I’m sure you’re probably wondering to yourself, “silly Tangy, everyone knows sashimi is Japanese and not Korean. sheesh! what an idiot!” So if you’re thinking that, then you’re the idiot. Korean style sashimi is exactly what is sounds like, sashimi, served the way Koreans want to serve it.
This sentence only makes sense if you understand the following two things:
1) Japanese food, though delicately and thoughtfully prepared, is meager in portion and leaves you feeling not so full. The Japanese will eat until they are comfortably satisfied, which is usually about 3/4 full. The Japanese never binge or eat until they are about to explode Thanksgiving Day style (that’s just for us stupid Tangys that love to eat a ton and then get really sick.)
2) Koreans like to do it big. Big flavors, big portions, big spices and big heat. Some Korean food is so hearty and so spicy, it’ll reinvigorate your soul and make you want to shoot arrows while riding horseback at some deer in the woods. Extreme!
So how do these two different concepts merge into a delicate offering of assorted raw fish? Easy! You just serve a butt-load of it on a small wooden boat with a side of red Korean hot sauce.
You’re probably asking yourself, “Sweet! Where do I sign up?!!!” Well, you can sign up right here, cuz we’re about to break it down for you.
Korean style sashimi is a generous portion of raw fish sliced into half inch thick slabs of delicious awesomeness. The sashimi can be of one type of fish or assorted. Either way, prepare to get wrecked. Have you ever tried to eat over a pound of raw fish? When you think about it, that’s what Korean sashimi is like. It’s not an easy task. If you’re gonna do it, make sure you have a buddy there with you so someone can carry you out of the restaurant and drive you home. (Please consume Korean style Sashimi Responsibly.) Oh, and washing it all down with some cold beer isn’t all that bad either. I recommend Cass (Korean lager), or if you’re gonna cop out on us, you can drink Japanese beer (Asahi, Sapporo are all great for raw fish. Not a huge fan of Kirin. I dunno why.)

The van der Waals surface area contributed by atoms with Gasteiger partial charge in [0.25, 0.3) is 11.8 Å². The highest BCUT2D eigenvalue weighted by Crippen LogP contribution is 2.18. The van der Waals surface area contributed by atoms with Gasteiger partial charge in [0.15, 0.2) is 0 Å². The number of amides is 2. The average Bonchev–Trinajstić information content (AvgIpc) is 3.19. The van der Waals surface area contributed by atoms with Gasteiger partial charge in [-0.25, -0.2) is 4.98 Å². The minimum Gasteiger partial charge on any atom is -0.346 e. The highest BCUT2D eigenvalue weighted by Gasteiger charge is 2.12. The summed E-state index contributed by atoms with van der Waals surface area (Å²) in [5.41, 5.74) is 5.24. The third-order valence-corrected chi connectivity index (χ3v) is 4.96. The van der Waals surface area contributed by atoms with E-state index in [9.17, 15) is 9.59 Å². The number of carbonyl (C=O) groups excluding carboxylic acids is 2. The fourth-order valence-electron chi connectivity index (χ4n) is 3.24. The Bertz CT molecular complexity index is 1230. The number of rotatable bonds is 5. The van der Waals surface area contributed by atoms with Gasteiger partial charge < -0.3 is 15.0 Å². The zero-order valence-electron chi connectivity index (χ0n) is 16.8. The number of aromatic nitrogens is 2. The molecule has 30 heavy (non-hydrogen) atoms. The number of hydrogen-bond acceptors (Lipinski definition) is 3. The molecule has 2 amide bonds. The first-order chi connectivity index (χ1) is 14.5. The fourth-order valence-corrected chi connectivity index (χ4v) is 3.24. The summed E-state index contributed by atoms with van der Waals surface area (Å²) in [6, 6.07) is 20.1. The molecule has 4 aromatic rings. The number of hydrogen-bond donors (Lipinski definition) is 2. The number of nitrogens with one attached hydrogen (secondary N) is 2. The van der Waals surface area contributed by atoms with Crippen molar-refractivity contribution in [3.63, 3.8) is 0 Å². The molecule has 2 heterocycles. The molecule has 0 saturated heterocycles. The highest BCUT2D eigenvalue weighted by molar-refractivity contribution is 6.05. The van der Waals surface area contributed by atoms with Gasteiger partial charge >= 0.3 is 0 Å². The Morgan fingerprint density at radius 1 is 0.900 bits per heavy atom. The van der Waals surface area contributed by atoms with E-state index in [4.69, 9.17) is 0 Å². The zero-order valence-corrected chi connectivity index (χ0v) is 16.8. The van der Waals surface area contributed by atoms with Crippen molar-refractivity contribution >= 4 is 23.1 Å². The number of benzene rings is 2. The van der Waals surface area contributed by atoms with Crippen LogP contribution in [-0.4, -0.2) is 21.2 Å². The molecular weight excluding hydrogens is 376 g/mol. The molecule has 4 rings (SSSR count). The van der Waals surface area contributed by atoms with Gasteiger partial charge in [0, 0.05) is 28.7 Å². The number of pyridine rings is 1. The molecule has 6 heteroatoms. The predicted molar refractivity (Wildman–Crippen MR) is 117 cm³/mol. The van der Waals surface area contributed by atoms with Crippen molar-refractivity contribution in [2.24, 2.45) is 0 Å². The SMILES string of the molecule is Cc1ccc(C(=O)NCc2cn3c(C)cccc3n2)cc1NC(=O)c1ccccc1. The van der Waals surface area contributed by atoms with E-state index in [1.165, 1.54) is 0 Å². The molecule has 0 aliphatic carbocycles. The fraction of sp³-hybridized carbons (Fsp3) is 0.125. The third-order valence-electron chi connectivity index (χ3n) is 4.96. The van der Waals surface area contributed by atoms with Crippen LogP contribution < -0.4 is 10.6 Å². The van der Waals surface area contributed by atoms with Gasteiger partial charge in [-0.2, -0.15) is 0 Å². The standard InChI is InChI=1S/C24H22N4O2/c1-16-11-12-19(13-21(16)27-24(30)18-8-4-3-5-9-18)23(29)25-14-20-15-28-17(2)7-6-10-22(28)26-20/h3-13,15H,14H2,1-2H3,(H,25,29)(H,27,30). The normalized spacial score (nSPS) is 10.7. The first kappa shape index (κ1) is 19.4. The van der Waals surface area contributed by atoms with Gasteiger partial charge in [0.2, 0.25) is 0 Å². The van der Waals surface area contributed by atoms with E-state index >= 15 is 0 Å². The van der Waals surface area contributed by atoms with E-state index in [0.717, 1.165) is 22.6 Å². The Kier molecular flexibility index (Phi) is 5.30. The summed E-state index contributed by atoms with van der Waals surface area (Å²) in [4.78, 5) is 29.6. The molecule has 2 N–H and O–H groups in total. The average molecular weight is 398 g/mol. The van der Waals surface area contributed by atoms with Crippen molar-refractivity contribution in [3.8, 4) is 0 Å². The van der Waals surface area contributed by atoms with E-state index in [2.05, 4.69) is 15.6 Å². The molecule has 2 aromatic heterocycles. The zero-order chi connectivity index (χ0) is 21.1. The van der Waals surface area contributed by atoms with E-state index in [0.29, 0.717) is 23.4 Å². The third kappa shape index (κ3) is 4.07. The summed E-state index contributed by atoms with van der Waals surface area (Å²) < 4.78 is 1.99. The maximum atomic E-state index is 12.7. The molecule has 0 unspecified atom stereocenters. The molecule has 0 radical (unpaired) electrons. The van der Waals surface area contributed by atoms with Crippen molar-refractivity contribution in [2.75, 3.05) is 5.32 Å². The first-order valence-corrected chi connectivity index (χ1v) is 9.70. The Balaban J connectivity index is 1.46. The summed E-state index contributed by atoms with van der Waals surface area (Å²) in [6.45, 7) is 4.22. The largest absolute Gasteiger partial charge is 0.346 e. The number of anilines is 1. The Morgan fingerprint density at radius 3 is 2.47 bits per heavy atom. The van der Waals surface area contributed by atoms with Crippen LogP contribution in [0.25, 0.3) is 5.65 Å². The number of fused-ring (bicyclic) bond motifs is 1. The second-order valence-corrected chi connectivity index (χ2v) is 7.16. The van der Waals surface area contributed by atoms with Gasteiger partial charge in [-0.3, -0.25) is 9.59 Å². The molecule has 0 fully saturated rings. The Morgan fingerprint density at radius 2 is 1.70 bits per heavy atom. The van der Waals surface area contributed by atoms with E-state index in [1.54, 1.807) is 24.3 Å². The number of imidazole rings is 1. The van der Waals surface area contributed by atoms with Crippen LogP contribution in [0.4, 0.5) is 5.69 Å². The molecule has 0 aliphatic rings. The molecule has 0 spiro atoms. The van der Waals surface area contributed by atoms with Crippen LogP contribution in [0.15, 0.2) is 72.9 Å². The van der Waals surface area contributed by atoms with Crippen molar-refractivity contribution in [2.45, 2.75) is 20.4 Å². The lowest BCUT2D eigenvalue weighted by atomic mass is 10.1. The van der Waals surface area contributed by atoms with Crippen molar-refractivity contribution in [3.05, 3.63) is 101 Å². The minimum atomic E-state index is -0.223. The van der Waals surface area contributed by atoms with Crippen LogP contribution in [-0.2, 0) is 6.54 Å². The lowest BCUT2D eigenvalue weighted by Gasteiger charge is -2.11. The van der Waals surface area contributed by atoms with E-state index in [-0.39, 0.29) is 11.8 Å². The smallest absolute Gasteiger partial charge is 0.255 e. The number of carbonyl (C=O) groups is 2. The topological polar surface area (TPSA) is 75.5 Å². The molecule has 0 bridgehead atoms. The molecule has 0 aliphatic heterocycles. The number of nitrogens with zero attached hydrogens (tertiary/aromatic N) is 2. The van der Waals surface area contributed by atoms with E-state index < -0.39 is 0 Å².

What kinds of sauces or condiments do you think of when you think of sushi and sashimi? Soy sauce, wasabi, and maybe some of that ginger stuff that tastes like someone’s star mint fell into your lemonade? Well, what about hot sauce? The nose pinching, heart gouging pain of wasabi is not what we’re looking for here. We need another kind of sauce to make this triple entendre complete: Korean Red Whatever-the-hell-that-is Hot Sauce. (To be honest, I have no idea what kind of hot sauce that is. All I know is that it’s red and that it brings a whole new dimension to eating raw fish. Hunnie will probably chime in later to explain to us all exactly what kind of hot sauce that is.)
The We’re-Not-in-Kansas-Anymore Feeling
It’s a strange feeling to be eating sashimi in this way. The fish is amazingly fresh, the cuts are generous, and the additional hot sauce is a plus. I am a huge raw fish snob, and I was blown away the sheer quantity and presentation of Korean style sashimi. It felt weird to be eating such good sashimi in a place other than my favorite sushi restaurant. But it also felt so right. This meal hit the spot. It fulfilled me in ways normal Japanese sashimi could not. I always yearned for quantity over quality, and I always wanted to have to sketchy hot sauce to play side kick to my soy sauce/wasabi combo. So why hadn’t I gone out looking for Korean style sashimi before? Because it was those two points I brought up earlier that made me think that this kind of foodtacular food did not exist. What’s even better about this meal is the price. At any other Japanese restaurant, you’d be paying around 40% more for this quantity of raw delectable’s.
The Icing on the Sashimi
Not only did we eat delicious sashimi, Hunnie and I also decided to try the crazy looking thing in the fish tank. We’d all seen Andrew Zimmern rock up to the fish market in Korea or Japan plenty of times and eat the weird looking sea critter raw, but how many times in your life do you actually have the opportunity to try it yourself? Well, Hunnie and I dove into one of our foodtacular food fantasies (ooh, alliteration!) and ate raw Sea Squirt and Sea Cucumber. You’ll have to read about that debacle in its own post: Sea Cucumber and Sea Squirt.
So all and all, I must say that Korean style sashimi was a game changer for me. The fish hadn’t changed, the way it was cut wasn’t changed, the wooden boat the it came on wasn’t different. So what made this meal so special for me? I think it was the realization that this very same food can satisfy you in a different way when experienced in a different way and with someone else. Hunnie had been telling me about how Koreans eat sashimi with a red sauce for the longest time. But whenever I would eat sashimi, I would just take the lead and eat what I knew to be sashimi. Hunnie opened up a portal to an alternate universe of raw fish consumption for me. So I challenge you now reader, go forth and eat something that you normally take for granted and share it with someone else. And see what perceptions they bring to the table change your perceptions of that food. I guarantee you a Foodtacular experience.